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Oculus Quest 3 confirmed to be affordable, But Meta's VR business is on thin ice.

Coupled with its announcements that Facebook and Instagram would soon include AI regardless of your preferences, Meta's most recent investor call saw a tripling down on the affordability of the Oculus Quest 3 and disclosed that its VR business isn't performing that well. 

Now let us start with the good news: According to Meta CEO Mark Zuckerberg, this year's "next-gen VR headset" — most likely the Quest 3 — will be offered "at a price point that will be accessible for many people." 

This most likely suggests that it will be priced similarly to the Oculus Quest 2 when it launches. Just be careful not to get your hopes up that the Quest 3 will sell at the same £299, $299, or AU$479 as the Quest 2 did at launch, as those days of incredibly affordable Meta headsets are probably over. 

The key distinctions between the Quest and Quest Pro lines may be seen when speaking with Meta and listening to it speak to other outlets in interviews and at conferences. The ordinary Quest VR headsets will have good basic specifications at a more reasonable cost, while the Quest Pro models will cost more but have somewhat better specs and a tonne of extra features.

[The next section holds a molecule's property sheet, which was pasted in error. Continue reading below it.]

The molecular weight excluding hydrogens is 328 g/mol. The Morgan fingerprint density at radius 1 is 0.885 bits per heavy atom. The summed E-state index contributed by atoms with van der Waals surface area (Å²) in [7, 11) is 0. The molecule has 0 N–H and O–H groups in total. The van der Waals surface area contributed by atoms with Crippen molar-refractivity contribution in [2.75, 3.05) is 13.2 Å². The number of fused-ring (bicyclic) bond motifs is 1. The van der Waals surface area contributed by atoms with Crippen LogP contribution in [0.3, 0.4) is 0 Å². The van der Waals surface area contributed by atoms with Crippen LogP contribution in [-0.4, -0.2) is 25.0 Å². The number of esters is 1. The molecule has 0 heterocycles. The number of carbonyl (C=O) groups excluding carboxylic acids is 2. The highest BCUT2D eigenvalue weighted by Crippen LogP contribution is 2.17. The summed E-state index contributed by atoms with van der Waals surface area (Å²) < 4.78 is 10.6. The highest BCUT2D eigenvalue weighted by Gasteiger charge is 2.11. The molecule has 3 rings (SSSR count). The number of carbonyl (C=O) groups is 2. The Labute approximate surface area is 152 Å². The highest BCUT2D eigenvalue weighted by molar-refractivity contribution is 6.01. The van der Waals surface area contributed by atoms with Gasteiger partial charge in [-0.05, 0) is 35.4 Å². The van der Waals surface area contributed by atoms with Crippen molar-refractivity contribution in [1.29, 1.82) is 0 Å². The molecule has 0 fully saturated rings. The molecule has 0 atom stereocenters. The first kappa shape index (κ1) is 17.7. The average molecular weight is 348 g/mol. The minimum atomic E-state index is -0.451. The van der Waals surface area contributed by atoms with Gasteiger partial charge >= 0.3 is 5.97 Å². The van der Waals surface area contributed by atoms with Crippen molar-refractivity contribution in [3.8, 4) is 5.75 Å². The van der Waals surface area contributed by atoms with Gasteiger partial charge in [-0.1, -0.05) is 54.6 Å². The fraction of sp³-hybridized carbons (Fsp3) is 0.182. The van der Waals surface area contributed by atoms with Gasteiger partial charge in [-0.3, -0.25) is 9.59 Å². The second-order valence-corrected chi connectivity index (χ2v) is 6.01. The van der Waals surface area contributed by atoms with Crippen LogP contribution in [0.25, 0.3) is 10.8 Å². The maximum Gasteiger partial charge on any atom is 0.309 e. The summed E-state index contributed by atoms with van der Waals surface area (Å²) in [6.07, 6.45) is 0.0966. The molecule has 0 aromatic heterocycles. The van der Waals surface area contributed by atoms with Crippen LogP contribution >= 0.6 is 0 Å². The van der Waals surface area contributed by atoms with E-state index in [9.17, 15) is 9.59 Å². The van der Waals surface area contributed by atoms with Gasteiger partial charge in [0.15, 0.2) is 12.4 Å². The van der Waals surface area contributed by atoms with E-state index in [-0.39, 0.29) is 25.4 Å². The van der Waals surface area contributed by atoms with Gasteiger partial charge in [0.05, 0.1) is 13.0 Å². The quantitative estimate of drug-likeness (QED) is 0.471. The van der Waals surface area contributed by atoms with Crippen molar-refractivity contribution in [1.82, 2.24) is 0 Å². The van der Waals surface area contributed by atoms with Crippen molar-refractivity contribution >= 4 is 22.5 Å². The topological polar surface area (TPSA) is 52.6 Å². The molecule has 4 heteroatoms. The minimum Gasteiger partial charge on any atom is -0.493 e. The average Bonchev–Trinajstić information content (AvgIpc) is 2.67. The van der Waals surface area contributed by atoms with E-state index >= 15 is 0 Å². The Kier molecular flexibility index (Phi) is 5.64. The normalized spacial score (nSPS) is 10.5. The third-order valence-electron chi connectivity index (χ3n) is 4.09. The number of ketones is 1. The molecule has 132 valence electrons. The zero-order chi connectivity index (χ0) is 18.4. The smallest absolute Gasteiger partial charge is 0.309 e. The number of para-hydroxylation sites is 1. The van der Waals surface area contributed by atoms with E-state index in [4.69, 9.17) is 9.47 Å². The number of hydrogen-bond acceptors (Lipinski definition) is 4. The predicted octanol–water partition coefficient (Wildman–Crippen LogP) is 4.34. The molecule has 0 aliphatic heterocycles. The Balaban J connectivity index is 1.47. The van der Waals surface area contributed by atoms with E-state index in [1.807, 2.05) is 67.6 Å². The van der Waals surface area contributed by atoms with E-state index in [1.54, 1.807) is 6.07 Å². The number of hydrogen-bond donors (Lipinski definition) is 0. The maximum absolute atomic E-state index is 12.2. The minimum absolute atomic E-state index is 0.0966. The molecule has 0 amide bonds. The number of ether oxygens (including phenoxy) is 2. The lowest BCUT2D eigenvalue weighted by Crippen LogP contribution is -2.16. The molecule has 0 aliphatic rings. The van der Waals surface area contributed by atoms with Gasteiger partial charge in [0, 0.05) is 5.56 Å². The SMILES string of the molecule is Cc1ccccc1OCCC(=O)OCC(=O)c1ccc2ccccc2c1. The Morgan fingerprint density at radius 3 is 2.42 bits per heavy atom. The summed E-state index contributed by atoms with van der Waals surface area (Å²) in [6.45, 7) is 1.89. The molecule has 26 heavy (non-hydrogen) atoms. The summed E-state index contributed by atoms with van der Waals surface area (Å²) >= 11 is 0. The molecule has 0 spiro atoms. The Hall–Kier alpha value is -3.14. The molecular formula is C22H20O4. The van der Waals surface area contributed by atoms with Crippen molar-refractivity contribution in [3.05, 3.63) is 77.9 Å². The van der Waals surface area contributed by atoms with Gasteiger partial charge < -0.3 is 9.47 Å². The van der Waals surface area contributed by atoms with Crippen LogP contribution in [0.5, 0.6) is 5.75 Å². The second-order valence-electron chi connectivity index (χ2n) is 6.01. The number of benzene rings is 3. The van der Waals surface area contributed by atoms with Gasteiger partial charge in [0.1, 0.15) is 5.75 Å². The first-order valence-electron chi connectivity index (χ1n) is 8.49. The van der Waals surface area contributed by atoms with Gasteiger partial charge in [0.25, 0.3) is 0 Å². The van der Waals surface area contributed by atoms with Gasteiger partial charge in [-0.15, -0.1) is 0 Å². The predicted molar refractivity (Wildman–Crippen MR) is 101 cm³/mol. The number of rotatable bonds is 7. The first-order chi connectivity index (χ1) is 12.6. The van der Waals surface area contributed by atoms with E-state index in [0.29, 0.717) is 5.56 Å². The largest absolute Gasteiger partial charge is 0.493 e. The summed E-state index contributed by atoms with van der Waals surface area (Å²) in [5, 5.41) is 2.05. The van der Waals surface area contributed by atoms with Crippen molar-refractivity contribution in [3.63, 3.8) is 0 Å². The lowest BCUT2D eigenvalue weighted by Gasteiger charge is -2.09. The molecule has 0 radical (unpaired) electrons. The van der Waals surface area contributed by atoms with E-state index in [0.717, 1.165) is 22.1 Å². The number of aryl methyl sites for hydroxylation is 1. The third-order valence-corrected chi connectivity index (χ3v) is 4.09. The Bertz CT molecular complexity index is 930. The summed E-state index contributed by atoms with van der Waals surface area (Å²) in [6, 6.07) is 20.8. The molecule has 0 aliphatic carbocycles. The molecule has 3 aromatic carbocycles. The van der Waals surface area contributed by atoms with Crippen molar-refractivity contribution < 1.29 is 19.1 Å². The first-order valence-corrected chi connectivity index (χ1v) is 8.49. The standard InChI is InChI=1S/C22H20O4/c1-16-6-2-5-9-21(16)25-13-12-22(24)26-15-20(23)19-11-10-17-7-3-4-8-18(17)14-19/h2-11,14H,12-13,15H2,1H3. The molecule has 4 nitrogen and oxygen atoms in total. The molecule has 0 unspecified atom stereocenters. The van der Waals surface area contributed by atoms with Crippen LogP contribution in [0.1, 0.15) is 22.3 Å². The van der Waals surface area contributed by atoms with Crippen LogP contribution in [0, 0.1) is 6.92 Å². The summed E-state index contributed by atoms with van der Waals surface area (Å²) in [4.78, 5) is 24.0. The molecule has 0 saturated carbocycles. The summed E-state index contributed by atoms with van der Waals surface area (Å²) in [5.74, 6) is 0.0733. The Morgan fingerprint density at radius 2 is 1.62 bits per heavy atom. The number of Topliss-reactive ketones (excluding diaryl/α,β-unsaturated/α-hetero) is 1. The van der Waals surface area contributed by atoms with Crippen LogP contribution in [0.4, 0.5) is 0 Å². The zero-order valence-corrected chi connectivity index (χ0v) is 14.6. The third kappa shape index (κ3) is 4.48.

It is already evident in the recently released headsets. The Quest 2 is a good VR headset, the Meta Quest Pro delivers slightly more Memory, a better chipset, and exclusive capabilities like full-color mixed reality, face tracking, and eye tracking. 

After making its debut on the Quest Pro, full-colour passthrough for mixed reality is already confirmed for the Quest 3, but only when the technology is more readily available. 

Non-recoverable losses? 

However, for the bad news, based on numbers provided in its investor call, Meta's VR company remains eminently unprofitable. Reality Labs, a part of Meta, reported sales of $339 million in the first quarter of 2023 but losses of over $4 billion. Moreover, its revenue is lower than it was during the same period in 2022, and its stated losses are worse as well (it only lost $2.9 billion in Q1 2022). 

Although the company's other endeavours are fortunately doing better, with its larger "Family of Apps" earning $11.2 billion in revenue, VR is still a significant drain on its finances. Extenuating conditions, such as the severance payments Reality Labs had to make to the staff members it lay off, are partially to blame for Reality Labs' poor Q1 2023 performance, according to Meta, while it also points the finger at low Quest 2 sales. 

If you are not a shareholder in Meta, these losses are currently not a big deal. Despite the unfavourable statistics, Meta continues to be openly excited about its intentions for the metaverse, but who knows how long this attitude will persist? 

AI has emerged as the next big thing, and in an effort to keep up, Meta might reallocate Reality Labs' resources. Meta may have claimed the Quest 3 would be affordable, but no such guarantees have yet been made for the Quest 4, Quest 5, or beyond - if they are made at all. In addition, Meta may decide its hardware needs to become more expensive to better match its enormous losses. 

Fans of Meta's VR initiatives should hope it starts producing money soon, but we'll have to wait and see what the company unveils in the upcoming months and years. Just so long can Reality Labs continue to lose money before Meta is forced to give up on its VR initiatives.